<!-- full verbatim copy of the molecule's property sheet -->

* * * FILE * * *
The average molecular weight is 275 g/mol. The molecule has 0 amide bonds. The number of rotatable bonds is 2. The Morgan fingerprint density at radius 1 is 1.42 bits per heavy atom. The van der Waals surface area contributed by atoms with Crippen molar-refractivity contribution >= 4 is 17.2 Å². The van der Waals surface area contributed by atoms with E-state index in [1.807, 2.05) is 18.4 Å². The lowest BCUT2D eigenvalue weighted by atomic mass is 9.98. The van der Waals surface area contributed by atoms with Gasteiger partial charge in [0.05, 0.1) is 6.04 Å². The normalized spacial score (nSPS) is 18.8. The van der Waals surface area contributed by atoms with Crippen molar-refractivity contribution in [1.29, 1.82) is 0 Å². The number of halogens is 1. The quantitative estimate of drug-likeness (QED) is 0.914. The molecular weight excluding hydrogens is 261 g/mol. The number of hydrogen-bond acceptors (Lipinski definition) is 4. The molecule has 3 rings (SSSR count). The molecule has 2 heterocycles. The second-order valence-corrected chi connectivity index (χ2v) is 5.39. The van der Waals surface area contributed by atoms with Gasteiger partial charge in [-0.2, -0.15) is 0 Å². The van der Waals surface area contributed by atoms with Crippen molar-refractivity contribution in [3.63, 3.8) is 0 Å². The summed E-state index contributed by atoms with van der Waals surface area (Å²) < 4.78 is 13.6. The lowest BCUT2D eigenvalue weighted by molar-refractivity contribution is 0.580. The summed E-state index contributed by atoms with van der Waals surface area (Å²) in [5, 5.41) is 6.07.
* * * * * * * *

The average molecular weight is 275 g/mol. The molecule has 0 amide bonds. The number of rotatable bonds is 2. The Morgan fingerprint density at radius 1 is 1.42 bits per heavy atom. The van der Waals surface area contributed by atoms with Crippen molar-refractivity contribution >= 4 is 17.2 Å². The van der Waals surface area contributed by atoms with E-state index in [1.807, 2.05) is 18.4 Å². The lowest BCUT2D eigenvalue weighted by atomic mass is 9.98. The van der Waals surface area contributed by atoms with Gasteiger partial charge in [0.05, 0.1) is 6.04 Å². The normalized spacial score (nSPS) is 18.8. The van der Waals surface area contributed by atoms with Crippen molar-refractivity contribution in [1.29, 1.82) is 0 Å². The number of halogens is 1. The quantitative estimate of drug-likeness (QED) is 0.914. The molecular weight excluding hydrogens is 261 g/mol. The number of hydrogen-bond acceptors (Lipinski definition) is 4. The molecule has 3 rings (SSSR count). The molecule has 2 heterocycles. The second-order valence-corrected chi connectivity index (χ2v) is 5.39. The van der Waals surface area contributed by atoms with Gasteiger partial charge in [-0.2, -0.15) is 0 Å². The van der Waals surface area contributed by atoms with Crippen molar-refractivity contribution in [3.63, 3.8) is 0 Å². The summed E-state index contributed by atoms with van der Waals surface area (Å²) < 4.78 is 13.6. The lowest BCUT2D eigenvalue weighted by molar-refractivity contribution is 0.580. The summed E-state index contributed by atoms with van der Waals surface area (Å²) in [5, 5.41) is 6.07.